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Public invited to totem pole-raising ceremony next week at Iduma

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Posted: Friday, December 9, 2011 12:00 pm

By Todd Martin

Special to the Daily Herald

What began as a second-grade art project at Iduma Elementary School blossomed into a cultural study that will culminate Tuesday with a public totem pole-raising ceremony.

The Potlatch, a ceremonial totem pole-raising common to indigenous Northwestern Native American tribes, begins at 6 p.m. in the Iduma school cafeteria at 4400 Foster Lane in Killeen.

Iduma art teacher Amelia Rabroker decided to lead her students in a study of art of the Americas. Second-graders created button blankets, a blanket-like coat people wore to feasts.

Next, Rabroker led fifth-graders to build totems from shoeboxes that resemble frogs, beavers, eagles, bears, wolves and ravens. They used a book called "Totem Tales," which retells an ancient story about working together.

The totems measure 18 to 20 inches in length, with six - one of each animal - making a totem pole.

Kindergarten aide Helen Mathes, a woodworker, offered to build wood cases to hold the student-made images to form actual totem poles. Regina Plummer, another classroom aide, is sewing costumes.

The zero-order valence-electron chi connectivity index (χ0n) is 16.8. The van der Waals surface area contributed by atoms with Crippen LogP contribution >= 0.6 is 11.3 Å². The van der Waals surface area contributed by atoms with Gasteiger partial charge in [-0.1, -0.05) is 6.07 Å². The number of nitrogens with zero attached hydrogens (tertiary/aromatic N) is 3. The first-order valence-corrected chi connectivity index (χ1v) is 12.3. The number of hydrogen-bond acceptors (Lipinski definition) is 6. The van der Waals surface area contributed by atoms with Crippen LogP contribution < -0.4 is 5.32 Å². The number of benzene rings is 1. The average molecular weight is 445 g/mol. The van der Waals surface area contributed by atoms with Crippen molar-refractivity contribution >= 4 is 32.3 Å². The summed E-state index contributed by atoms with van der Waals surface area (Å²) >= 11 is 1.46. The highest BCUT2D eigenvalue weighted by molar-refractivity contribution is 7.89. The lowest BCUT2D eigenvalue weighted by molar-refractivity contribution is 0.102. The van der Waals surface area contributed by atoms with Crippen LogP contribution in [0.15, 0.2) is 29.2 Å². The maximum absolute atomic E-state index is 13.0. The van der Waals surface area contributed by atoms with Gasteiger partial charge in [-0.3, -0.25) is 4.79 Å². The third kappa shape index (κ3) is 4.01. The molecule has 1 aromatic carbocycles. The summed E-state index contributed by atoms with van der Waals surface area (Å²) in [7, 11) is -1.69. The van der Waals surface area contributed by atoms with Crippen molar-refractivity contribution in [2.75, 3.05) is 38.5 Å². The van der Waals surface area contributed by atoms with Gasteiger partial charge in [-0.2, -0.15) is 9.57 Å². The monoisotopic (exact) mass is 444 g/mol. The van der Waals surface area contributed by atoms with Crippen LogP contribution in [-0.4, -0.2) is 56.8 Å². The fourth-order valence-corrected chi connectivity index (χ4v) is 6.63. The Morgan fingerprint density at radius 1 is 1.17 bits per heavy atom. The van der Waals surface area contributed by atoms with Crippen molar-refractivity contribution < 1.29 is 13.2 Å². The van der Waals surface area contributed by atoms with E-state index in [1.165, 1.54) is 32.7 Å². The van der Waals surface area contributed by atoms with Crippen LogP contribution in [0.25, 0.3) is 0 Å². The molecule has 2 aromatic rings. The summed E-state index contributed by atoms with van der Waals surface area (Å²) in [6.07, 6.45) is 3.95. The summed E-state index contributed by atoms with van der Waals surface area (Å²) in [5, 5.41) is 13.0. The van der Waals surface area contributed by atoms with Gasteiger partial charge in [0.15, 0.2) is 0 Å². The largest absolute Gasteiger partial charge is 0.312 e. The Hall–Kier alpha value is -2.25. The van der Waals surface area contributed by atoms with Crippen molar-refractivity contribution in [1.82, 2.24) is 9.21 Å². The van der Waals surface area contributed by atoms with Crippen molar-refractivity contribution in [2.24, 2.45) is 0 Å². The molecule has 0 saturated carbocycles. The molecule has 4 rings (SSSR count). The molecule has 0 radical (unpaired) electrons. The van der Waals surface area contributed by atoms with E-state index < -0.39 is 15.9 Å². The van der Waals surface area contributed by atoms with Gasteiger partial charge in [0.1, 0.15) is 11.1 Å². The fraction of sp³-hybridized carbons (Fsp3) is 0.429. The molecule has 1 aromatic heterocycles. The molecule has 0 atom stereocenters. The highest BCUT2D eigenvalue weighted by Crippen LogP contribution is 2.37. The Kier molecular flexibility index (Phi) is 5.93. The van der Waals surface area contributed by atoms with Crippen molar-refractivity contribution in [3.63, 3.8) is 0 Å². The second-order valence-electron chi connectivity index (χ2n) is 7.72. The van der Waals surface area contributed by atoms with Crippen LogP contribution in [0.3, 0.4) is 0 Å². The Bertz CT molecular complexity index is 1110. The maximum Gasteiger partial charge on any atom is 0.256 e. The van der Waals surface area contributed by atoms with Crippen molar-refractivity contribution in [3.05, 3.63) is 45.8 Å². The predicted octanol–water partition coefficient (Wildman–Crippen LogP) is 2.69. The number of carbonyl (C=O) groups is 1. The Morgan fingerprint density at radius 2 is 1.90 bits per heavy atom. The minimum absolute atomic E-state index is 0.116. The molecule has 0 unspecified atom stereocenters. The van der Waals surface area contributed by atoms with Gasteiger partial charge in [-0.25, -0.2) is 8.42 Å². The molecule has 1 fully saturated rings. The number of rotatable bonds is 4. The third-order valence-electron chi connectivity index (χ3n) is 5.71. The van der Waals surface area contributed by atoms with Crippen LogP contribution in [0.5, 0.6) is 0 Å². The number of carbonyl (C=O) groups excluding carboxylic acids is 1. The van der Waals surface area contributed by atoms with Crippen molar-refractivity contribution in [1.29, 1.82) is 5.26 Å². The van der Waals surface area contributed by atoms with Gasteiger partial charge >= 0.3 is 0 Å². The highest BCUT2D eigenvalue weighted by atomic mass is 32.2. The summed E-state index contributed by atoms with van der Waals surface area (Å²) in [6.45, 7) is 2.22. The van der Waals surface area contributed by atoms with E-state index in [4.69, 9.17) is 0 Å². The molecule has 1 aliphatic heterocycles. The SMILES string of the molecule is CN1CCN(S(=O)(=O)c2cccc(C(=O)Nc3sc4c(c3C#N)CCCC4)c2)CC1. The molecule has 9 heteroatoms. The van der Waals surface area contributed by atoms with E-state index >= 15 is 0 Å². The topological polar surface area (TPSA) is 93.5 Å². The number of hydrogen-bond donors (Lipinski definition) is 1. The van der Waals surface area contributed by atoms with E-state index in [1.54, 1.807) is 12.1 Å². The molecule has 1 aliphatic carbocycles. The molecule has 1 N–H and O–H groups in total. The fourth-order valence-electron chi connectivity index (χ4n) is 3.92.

During the project, Rabroker decided to conduct a ceremony in the spirit of an authentic potlatch, a rite of passage event practiced by many tribes of the Northwest.

Communal dinner

Those who wish to take part in a communal dinner should bring a dish to share. The meal is at 5:30 p.m. Tuesday.

Music teacher Paula MacDonald arranged dances and rhythms for students to perform along with their specific totems - each animal has a dance. Students also built drums and shakers to accompany their performance.

By ceremony time, there will be 12 nine-foot totem poles, which students will raise in ceremonial fashion as second-graders perform their dances and fifth-graders conduct the drumming.

"I think it's cool," said Logan Bisconer, one of the many fifth-graders who worked on aspects of the huge art project. "It's awesome and creative. I never would have come up with this."

J.P. Pickens, another fifth-grader, helped develop a technique to paint cardboard roles to create a texture to suggest a beaver-gnawed stick.

"We built totem poles, and we will raise them to show them to the whole school," said Pickens.

Three Shoemaker High School students in a teacher preparation course got involved by painting elements of the totem poles.

Looking around her packed art room, Rabroker said she hoped the community would embrace her students' creative totem poles and provide temporary homes for the pieces.

"I would like them to visit community sites like libraries," she said.

"They are so amazing and beautiful, how great would it be for them to travel through the community."

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